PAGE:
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Negotiating an executive severance package

Not all parachutes are golden. If you are an executive facing separation from your company, you can often negotiate a better severance package than the one you’re initially offered. If you have risen to the executive level with one single company, you may not be aware that incoming executive colleagues negotiate a severance agreement as part of their employment

A severance package, or agreement, is a legally binding contract that specifies the terms of your departure from the company. The basics of the package are severance pay and benefits, but at the executive level, other factors come into play–deferred compensation, non-compete agreements, and stock options. 

Ask your attorney or CPA to review your severance agreement before you sign it. They have your best interests as a priority and can negotiate on your behalf to ensure you are getting the best possible package.

Components of a severance agreement

These are the main components of a standard executive package

Severance pay

How much cash will you get for your years of service? The standard is six months to one year’s salary, depending on experience. You will typically receive this in a lump sum after your official departure.


You will lose your employer-paid health care benefits with your job, but you can ask the company to pick up COBRA payments  You are eligible for COBRA for 18 months post-employment.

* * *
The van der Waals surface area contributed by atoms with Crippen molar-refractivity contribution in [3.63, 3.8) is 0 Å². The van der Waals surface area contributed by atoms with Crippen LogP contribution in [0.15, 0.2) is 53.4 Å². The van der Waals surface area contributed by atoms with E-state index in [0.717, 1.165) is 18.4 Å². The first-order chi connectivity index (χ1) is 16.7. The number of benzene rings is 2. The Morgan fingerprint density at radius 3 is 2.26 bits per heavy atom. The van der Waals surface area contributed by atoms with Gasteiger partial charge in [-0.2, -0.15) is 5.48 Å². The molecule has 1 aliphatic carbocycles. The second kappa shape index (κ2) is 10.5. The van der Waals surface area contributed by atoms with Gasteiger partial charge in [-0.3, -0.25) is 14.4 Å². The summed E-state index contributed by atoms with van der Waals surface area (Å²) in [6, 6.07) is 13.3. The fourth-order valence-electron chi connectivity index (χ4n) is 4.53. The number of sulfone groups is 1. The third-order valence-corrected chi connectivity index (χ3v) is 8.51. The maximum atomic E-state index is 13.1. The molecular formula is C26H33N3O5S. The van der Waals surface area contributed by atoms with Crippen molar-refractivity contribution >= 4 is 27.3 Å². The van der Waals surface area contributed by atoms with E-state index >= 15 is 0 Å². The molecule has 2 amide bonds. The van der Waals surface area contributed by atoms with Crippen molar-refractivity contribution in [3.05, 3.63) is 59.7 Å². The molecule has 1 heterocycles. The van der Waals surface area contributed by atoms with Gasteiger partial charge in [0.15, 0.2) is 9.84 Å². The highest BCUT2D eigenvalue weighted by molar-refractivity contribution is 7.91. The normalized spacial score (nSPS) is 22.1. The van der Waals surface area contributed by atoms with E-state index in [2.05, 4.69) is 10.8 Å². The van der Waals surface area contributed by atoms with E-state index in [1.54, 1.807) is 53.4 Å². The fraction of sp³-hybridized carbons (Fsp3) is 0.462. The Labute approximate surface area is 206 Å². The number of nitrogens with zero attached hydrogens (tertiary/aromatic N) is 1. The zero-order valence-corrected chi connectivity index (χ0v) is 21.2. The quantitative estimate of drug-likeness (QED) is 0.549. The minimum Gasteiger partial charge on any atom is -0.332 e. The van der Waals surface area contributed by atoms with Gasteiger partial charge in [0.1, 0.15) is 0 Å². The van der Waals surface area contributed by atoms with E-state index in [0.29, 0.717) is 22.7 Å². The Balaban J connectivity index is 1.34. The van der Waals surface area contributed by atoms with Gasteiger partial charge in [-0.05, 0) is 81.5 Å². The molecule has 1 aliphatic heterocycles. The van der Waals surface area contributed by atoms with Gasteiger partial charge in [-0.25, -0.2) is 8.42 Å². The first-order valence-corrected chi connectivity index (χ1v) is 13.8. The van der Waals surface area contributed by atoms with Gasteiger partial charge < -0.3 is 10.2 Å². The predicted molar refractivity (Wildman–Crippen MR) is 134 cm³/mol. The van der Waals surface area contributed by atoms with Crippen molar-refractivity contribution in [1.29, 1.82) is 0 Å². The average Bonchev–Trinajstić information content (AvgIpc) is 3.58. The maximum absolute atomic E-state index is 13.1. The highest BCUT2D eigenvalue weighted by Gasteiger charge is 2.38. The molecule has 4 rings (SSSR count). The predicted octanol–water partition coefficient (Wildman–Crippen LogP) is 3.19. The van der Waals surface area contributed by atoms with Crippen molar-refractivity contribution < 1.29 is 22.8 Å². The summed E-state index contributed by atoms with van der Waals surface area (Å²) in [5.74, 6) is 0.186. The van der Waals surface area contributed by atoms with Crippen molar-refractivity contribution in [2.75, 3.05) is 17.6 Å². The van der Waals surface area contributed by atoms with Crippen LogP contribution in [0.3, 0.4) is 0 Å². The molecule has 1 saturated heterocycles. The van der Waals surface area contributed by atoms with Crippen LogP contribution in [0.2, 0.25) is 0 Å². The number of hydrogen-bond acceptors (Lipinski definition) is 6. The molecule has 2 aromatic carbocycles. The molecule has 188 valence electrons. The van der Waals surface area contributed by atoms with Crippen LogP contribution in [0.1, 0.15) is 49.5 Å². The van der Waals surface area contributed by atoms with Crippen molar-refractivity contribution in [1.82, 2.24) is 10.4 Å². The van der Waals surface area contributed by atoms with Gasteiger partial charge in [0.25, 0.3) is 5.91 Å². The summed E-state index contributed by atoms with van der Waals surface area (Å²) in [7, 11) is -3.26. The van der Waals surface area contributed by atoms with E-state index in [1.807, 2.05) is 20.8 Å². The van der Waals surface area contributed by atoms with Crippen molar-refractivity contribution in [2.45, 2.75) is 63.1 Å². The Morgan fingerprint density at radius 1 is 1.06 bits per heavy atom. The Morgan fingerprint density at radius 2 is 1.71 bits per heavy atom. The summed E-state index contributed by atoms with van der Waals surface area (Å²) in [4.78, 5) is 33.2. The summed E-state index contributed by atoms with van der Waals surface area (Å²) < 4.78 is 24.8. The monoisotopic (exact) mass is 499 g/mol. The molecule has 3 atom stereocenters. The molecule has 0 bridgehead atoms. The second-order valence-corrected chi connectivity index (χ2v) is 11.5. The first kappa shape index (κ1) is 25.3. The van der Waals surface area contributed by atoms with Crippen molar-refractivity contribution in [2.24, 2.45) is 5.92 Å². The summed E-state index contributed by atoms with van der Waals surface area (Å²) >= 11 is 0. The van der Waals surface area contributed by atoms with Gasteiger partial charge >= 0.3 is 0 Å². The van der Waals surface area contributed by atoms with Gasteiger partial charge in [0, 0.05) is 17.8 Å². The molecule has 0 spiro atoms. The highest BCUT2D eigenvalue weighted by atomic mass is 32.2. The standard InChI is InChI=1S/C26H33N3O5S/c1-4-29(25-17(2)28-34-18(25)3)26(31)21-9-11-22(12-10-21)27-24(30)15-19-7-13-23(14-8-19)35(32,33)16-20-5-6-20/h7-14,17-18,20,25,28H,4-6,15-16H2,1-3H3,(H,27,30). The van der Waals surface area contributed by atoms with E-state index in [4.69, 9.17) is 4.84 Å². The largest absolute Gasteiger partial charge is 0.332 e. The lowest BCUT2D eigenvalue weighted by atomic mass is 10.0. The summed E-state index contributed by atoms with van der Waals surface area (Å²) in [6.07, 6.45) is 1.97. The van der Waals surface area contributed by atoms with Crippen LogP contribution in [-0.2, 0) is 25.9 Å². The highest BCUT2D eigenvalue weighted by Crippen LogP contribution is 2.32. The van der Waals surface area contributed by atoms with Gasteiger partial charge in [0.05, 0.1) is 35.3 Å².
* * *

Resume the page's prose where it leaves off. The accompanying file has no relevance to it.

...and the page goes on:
Deferred compensation

Stock options, retirement plans, and SERP plans may be part of your deferred compensation–money you have earned but not yet received. You will not want all that money distributed in one tax year, so you should negotiate a schedule that is mindful of tax implications. 

Pensions are another form of deferred compensation but you must be with the company a certain number of years to be vested and receive those benefits. If you are close to vesting, you may be able to negotiate your termination date so that you don’t lose the pension benefits. 

Vacation and paid time off

In California, all accrued vacation time and unused sick days are considered wages and must be included in your severance. It’s not unusual for companies to limit what they pay to a certain number of days, but you may be entitled to all your accrued days.

Transition services

Ask about outplacement or transition resources for displaced executives. Some companies provide access to these services that help you update your CV and polish up your interview skills.